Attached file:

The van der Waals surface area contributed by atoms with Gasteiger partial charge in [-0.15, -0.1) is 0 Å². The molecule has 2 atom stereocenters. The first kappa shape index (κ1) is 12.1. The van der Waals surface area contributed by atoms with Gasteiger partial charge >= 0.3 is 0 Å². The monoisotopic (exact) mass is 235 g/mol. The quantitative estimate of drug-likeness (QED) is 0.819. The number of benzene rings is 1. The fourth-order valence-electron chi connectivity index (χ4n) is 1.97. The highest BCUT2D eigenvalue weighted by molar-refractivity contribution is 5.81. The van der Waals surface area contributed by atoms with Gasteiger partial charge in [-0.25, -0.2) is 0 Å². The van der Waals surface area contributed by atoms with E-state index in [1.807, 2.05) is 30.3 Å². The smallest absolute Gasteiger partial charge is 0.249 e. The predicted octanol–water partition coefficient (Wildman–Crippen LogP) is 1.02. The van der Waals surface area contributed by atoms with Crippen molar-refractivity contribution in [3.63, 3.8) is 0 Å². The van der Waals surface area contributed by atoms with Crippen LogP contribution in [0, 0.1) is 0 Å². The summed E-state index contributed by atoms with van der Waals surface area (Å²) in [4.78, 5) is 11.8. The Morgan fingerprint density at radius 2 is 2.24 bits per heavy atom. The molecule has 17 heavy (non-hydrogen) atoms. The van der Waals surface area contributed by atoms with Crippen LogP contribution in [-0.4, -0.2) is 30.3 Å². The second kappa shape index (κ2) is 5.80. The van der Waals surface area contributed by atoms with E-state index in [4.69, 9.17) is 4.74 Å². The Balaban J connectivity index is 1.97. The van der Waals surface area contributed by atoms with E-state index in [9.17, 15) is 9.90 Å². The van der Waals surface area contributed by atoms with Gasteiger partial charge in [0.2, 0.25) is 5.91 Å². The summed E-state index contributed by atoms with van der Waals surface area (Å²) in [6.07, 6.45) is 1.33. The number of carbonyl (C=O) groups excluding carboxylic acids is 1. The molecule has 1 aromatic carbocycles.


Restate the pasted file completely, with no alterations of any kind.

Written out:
The van der Waals surface area contributed by atoms with Gasteiger partial charge in [-0.15, -0.1) is 0 Å². The molecule has 2 atom stereocenters. The first kappa shape index (κ1) is 12.1. The van der Waals surface area contributed by atoms with Gasteiger partial charge >= 0.3 is 0 Å². The monoisotopic (exact) mass is 235 g/mol. The quantitative estimate of drug-likeness (QED) is 0.819. The number of benzene rings is 1. The fourth-order valence-electron chi connectivity index (χ4n) is 1.97. The highest BCUT2D eigenvalue weighted by molar-refractivity contribution is 5.81. The van der Waals surface area contributed by atoms with Gasteiger partial charge in [-0.25, -0.2) is 0 Å². The van der Waals surface area contributed by atoms with E-state index in [1.807, 2.05) is 30.3 Å². The smallest absolute Gasteiger partial charge is 0.249 e. The predicted octanol–water partition coefficient (Wildman–Crippen LogP) is 1.02. The van der Waals surface area contributed by atoms with Crippen molar-refractivity contribution in [3.63, 3.8) is 0 Å². The van der Waals surface area contributed by atoms with Crippen LogP contribution in [0, 0.1) is 0 Å². The summed E-state index contributed by atoms with van der Waals surface area (Å²) in [4.78, 5) is 11.8. The Morgan fingerprint density at radius 2 is 2.24 bits per heavy atom. The molecule has 17 heavy (non-hydrogen) atoms. The van der Waals surface area contributed by atoms with Crippen LogP contribution in [-0.4, -0.2) is 30.3 Å². The second kappa shape index (κ2) is 5.80. The van der Waals surface area contributed by atoms with E-state index in [4.69, 9.17) is 4.74 Å². The Balaban J connectivity index is 1.97. The van der Waals surface area contributed by atoms with E-state index in [9.17, 15) is 9.90 Å². The van der Waals surface area contributed by atoms with Gasteiger partial charge in [0.2, 0.25) is 5.91 Å². The summed E-state index contributed by atoms with van der Waals surface area (Å²) in [6.07, 6.45) is 1.33. The number of carbonyl (C=O) groups excluding carboxylic acids is 1. The molecule has 1 aromatic carbocycles.